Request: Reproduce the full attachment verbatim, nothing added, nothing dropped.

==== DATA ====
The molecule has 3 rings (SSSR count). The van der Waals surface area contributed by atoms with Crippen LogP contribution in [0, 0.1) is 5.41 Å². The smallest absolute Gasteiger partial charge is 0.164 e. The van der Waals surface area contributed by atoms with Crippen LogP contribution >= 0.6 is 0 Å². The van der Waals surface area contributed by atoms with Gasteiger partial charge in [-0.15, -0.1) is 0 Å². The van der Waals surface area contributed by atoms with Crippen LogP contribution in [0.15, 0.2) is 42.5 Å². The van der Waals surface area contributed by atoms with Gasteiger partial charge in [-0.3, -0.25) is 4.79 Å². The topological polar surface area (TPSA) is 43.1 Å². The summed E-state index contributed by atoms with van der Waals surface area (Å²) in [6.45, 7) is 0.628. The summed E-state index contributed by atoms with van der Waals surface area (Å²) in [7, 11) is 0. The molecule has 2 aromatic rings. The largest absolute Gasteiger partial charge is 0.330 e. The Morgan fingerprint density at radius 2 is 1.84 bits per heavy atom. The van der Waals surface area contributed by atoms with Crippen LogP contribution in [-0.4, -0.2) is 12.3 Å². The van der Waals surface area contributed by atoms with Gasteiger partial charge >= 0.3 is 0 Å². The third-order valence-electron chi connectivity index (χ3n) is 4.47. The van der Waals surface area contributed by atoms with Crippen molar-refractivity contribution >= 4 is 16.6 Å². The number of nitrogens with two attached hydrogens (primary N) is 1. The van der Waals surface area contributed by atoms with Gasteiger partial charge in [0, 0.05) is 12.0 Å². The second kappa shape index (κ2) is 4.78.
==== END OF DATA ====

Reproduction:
The molecule has 3 rings (SSSR count). The van der Waals surface area contributed by atoms with Crippen LogP contribution in [0, 0.1) is 5.41 Å². The smallest absolute Gasteiger partial charge is 0.164 e. The van der Waals surface area contributed by atoms with Crippen LogP contribution >= 0.6 is 0 Å². The van der Waals surface area contributed by atoms with Gasteiger partial charge in [-0.15, -0.1) is 0 Å². The van der Waals surface area contributed by atoms with Crippen LogP contribution in [0.15, 0.2) is 42.5 Å². The van der Waals surface area contributed by atoms with Gasteiger partial charge in [-0.3, -0.25) is 4.79 Å². The topological polar surface area (TPSA) is 43.1 Å². The summed E-state index contributed by atoms with van der Waals surface area (Å²) in [6.45, 7) is 0.628. The summed E-state index contributed by atoms with van der Waals surface area (Å²) in [7, 11) is 0. The molecule has 2 aromatic rings. The largest absolute Gasteiger partial charge is 0.330 e. The Morgan fingerprint density at radius 2 is 1.84 bits per heavy atom. The van der Waals surface area contributed by atoms with Crippen LogP contribution in [-0.4, -0.2) is 12.3 Å². The van der Waals surface area contributed by atoms with Gasteiger partial charge >= 0.3 is 0 Å². The third-order valence-electron chi connectivity index (χ3n) is 4.47. The van der Waals surface area contributed by atoms with Crippen molar-refractivity contribution >= 4 is 16.6 Å². The number of nitrogens with two attached hydrogens (primary N) is 1. The van der Waals surface area contributed by atoms with Gasteiger partial charge in [0, 0.05) is 12.0 Å². The second kappa shape index (κ2) is 4.78.